Climate Change

Freshwater wetlands provide critical habitat for a diverse array of organisms including many amphibians. Yet, under the continued impacts of water diversions and the newer threats of climate change, these habitats are among the most imperiled ecosystems on Earth. Climate change has the potential to alter many sources of water critical to the habitats amphibians need, especially those associated with breeding and development. Potential changes include: change in timing and availability of water from glacier melt, snow and rain timing and amount; persistence of vernal pools and seasonal wetlands; altered evapotranspiration rates; and reduced stream flows and groundwater recharge rates.

Other ecosystem components likely to change in response to climate change include the timing and frequency of fires, the spread of invasive plants and animals, and microclimates in which the animals live.

Ground-truthing.
Robert Fisher and Stacey Hathaway (ARMI) ground-truthing potential desert-frog breeding sites selected using remote sensing of soil characteristics derived from known breeding site. Photo by: C. Schwalbe.

Climate Change - ARMI Papers & Reports

Trend Data Occupancy estimates Monitoring winter breeding frogs and salamanders: Ambystoma talpoideum, Pseudacris ornata ( Mole Salamander, Ornate Chorus Frog)
Location: Panacea Unit ; St Marks NWR
Estimate extinction and colonization rates of pond breeding frogs and salamanders in relation to climate.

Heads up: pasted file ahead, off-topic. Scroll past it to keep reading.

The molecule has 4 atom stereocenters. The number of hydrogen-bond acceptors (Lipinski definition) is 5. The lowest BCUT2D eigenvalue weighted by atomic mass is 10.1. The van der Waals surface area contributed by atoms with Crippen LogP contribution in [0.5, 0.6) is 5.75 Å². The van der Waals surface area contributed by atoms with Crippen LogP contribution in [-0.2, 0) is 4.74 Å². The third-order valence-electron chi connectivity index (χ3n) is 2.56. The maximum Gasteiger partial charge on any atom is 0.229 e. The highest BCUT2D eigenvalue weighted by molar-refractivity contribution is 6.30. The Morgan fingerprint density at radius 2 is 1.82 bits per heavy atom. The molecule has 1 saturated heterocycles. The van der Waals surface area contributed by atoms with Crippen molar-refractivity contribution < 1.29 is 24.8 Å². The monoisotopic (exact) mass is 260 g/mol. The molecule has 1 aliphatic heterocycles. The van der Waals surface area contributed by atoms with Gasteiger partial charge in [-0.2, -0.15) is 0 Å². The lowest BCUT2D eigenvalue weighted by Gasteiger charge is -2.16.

Trend Data Terrestrial Wetland Global Change Research Network (TWGCRN): Pseudacris crucifer ( Spring Peeper)
Location: Tamarac NWR, St. Croix National Scenic Riverway, North Temperate Lakes Long-term Ecological Resea... ; North America
Work with partners and collaborators across North America to describe baseline occupancy, diversity, and relative abundance and monitor and describe any changes in populations relative to changes in climate, land cover/use, human activities, hydrology, and disease using standard methods. Note: Research locations at the TNWR, SCNSR, NTLLTER, and UMR also are research nodes in the TWGCRN.
Trend Data Occupancy estimates Upper Mississippi River (UMR): Pseudacris crucifer ( Spring Peeper)
Location: . ; Upper Mississippi River
Describe baseline occupancy, diversity, and relative abundance. Monitor and describe any changes in populations relative to changes in climate, land cover/use, human activities, hydrology, and disease.
View All Papers & Reports on Climate Change

View All Data Releases on Climate Change
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